When the some things that created them, like a marriage, dissolve, then they seem to disappear too–at least in the physical sense. But we may realize, especially at critical moments, they still linger within deeper parts of us; that these people who were once family are still dear.

So when I heard my ex-father-in-law is now in hospice, I found myself extremely sad. He was someone who had been very good to me while I was married. It’s been easy to recall so many memories of the kind things about him: his easy acceptance of our decision to adopt a HIV positive child, and his special love for her. And his overly enthusiastic attitude (and long conversations and questions) about my career as an EMT/Paramedic, something I didn’t always feel at home from his son. He loved the stuff!

I picture him as the typical unassuming New England man, quiet but always willing to help; that crooked smile, bald head and slight limp. He was my go to guy, always aware of what was happening with the weather, and loving to talk about it.

Maybe he’s not officially ‘family’ anymore, but in my heart he will always hold a very special place as he made me feel welcome and a part. I felt like family because of him.

Thank you, and may the rest of your days be easy…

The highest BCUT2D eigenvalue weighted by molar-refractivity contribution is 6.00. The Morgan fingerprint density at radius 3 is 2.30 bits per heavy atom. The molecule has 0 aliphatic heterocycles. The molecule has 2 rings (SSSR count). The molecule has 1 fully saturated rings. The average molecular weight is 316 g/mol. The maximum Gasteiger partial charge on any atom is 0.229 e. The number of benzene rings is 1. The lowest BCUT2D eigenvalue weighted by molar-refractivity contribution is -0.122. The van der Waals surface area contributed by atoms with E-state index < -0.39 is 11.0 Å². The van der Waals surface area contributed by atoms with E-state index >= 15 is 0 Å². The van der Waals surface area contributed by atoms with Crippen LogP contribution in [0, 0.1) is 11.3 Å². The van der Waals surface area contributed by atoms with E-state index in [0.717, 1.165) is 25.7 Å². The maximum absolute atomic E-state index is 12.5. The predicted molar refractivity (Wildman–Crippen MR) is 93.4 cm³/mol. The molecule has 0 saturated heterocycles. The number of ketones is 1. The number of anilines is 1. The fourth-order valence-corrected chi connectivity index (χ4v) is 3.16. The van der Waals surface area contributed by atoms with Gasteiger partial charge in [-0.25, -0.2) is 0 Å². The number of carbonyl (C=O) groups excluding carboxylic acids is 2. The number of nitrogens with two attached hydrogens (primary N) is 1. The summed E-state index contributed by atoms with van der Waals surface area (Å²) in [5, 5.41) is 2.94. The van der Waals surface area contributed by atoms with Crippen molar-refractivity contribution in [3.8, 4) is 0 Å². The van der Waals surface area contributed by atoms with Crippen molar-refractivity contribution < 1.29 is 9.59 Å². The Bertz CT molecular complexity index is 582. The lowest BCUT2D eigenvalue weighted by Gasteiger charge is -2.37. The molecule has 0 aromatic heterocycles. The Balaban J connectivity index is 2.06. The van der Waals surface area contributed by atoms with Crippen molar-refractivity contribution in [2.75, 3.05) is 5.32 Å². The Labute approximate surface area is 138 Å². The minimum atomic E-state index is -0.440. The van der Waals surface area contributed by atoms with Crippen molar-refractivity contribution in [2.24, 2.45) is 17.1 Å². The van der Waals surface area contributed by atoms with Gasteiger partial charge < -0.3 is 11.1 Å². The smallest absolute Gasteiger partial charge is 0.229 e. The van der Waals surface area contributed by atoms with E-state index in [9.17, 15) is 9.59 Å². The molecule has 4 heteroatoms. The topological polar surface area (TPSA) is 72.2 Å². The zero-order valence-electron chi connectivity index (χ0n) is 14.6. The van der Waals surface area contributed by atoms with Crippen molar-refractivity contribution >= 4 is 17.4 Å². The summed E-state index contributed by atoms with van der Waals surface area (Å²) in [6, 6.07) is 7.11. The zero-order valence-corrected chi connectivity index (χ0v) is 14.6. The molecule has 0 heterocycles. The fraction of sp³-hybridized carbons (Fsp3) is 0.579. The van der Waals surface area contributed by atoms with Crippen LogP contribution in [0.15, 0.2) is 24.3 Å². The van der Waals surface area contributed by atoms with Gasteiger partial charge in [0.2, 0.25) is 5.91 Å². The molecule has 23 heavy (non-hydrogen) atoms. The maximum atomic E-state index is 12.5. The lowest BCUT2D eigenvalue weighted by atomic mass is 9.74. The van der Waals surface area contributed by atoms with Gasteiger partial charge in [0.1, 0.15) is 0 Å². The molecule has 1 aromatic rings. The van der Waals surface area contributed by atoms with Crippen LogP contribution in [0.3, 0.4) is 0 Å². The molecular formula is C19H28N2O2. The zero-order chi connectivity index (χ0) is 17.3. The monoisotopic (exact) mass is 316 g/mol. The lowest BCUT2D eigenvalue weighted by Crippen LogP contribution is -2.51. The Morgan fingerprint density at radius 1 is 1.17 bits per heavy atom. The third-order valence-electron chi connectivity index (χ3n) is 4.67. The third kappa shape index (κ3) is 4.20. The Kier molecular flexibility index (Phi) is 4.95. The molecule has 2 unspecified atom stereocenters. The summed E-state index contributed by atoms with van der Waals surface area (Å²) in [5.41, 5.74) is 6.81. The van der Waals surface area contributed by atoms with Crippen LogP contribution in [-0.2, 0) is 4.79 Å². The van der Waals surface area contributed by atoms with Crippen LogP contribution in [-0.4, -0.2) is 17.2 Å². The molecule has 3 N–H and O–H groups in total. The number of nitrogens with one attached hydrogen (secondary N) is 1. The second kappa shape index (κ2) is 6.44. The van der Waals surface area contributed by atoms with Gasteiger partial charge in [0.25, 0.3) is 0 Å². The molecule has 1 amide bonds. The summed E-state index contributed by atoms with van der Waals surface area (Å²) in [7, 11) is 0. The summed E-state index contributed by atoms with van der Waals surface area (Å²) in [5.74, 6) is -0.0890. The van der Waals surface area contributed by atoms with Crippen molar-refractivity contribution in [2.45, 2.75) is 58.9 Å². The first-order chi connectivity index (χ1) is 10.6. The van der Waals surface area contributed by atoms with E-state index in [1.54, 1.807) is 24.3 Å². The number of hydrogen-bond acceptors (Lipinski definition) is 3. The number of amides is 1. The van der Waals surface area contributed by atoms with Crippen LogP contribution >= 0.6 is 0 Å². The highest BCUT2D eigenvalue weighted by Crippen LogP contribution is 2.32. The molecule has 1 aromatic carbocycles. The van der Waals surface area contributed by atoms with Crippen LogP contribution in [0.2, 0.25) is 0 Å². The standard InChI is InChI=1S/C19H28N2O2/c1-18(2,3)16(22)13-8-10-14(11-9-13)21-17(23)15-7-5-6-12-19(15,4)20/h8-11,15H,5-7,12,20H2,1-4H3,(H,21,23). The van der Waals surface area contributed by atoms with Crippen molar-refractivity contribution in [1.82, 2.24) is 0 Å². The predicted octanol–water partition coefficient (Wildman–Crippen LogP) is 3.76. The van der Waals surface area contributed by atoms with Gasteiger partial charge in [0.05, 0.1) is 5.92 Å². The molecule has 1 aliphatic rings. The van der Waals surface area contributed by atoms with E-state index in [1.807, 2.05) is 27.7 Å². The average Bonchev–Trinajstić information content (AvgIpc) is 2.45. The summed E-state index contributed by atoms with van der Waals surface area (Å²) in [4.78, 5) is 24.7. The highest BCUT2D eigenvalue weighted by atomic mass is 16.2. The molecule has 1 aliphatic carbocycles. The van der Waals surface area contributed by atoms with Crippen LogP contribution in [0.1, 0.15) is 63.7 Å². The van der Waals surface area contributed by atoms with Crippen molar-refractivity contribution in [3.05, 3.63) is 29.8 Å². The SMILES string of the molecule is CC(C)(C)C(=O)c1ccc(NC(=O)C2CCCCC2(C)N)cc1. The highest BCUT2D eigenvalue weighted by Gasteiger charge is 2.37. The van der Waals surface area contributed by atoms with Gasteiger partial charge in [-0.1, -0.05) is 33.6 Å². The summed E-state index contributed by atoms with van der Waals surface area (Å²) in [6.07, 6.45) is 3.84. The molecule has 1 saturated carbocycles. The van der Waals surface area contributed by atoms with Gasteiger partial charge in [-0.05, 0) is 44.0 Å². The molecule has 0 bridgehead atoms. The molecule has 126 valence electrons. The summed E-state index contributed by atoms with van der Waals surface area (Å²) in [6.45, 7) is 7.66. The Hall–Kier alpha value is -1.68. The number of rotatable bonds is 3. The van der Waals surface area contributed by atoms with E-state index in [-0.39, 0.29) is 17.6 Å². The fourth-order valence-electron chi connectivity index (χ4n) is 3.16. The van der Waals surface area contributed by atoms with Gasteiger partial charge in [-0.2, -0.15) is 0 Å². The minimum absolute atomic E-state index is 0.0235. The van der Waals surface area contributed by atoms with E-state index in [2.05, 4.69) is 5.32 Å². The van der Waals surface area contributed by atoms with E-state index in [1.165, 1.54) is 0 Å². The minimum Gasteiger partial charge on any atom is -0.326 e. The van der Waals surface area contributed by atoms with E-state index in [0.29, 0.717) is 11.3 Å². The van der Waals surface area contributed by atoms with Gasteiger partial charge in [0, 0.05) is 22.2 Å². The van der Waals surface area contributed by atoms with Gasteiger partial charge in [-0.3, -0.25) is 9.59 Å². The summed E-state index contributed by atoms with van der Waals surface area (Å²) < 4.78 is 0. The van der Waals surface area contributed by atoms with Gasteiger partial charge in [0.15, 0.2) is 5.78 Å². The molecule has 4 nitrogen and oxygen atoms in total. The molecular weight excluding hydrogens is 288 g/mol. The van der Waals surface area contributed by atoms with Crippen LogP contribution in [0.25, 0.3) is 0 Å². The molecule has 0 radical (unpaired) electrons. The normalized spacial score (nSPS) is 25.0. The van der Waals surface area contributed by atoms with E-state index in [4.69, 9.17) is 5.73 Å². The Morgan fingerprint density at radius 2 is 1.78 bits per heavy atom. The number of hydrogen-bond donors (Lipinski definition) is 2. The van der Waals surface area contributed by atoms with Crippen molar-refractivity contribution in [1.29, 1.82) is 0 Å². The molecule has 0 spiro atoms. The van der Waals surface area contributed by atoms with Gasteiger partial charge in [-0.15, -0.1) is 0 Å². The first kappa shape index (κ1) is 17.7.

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Hospice


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Had my training for becoming a Hospice Volunteer today. It was incredibly organized and informative. They don’t mess around–a bit different from the Soup Kitchen, I must say. Of course, it’s a whole different ball of wax. They depend on Medicare/Medicade ¬†funding, so must tow the line, even when it comes to volunteers. We are dealing with patients, so have to follow the same guidelines that any healthcare providers do.

Luckily, having spent so many years in the business, I’m familiar with most of it–and how to deal with death and dying, and families, but it was great to get a brush up and hear their take on things.

The group was pretty big, with kids from high school right up to senior citizens. There was even another female paramedic! Only two males though, as the group was mostly women. It seemed like a really good bunch of folks willing to do a whole range of jobs. I wish I was more talented, so I could provide special things, like singing or music, but hopefully I will give something in my own way.

Once all my paperwork, tests etc. pass, then I’ll be clear to go around with a mentor and finally begin my own work with the patients. Some have no family of their own, but some just need extra. Many (most they said) have dementia or Alzheimer’s disease so might not recognize us from week to week. But that’s fine. As long as we can provide comfort of some sort.

I have some ideas of what I can do. And I’m honored to share this sacred part of someone’s life. To help give someone a good death is important. That transition can be so difficult, we must try the best we can to make it as easy as possible. For everyone: the patient and the family.

And so I step into this realm once again and take this journey with them, hopefully with something to offer.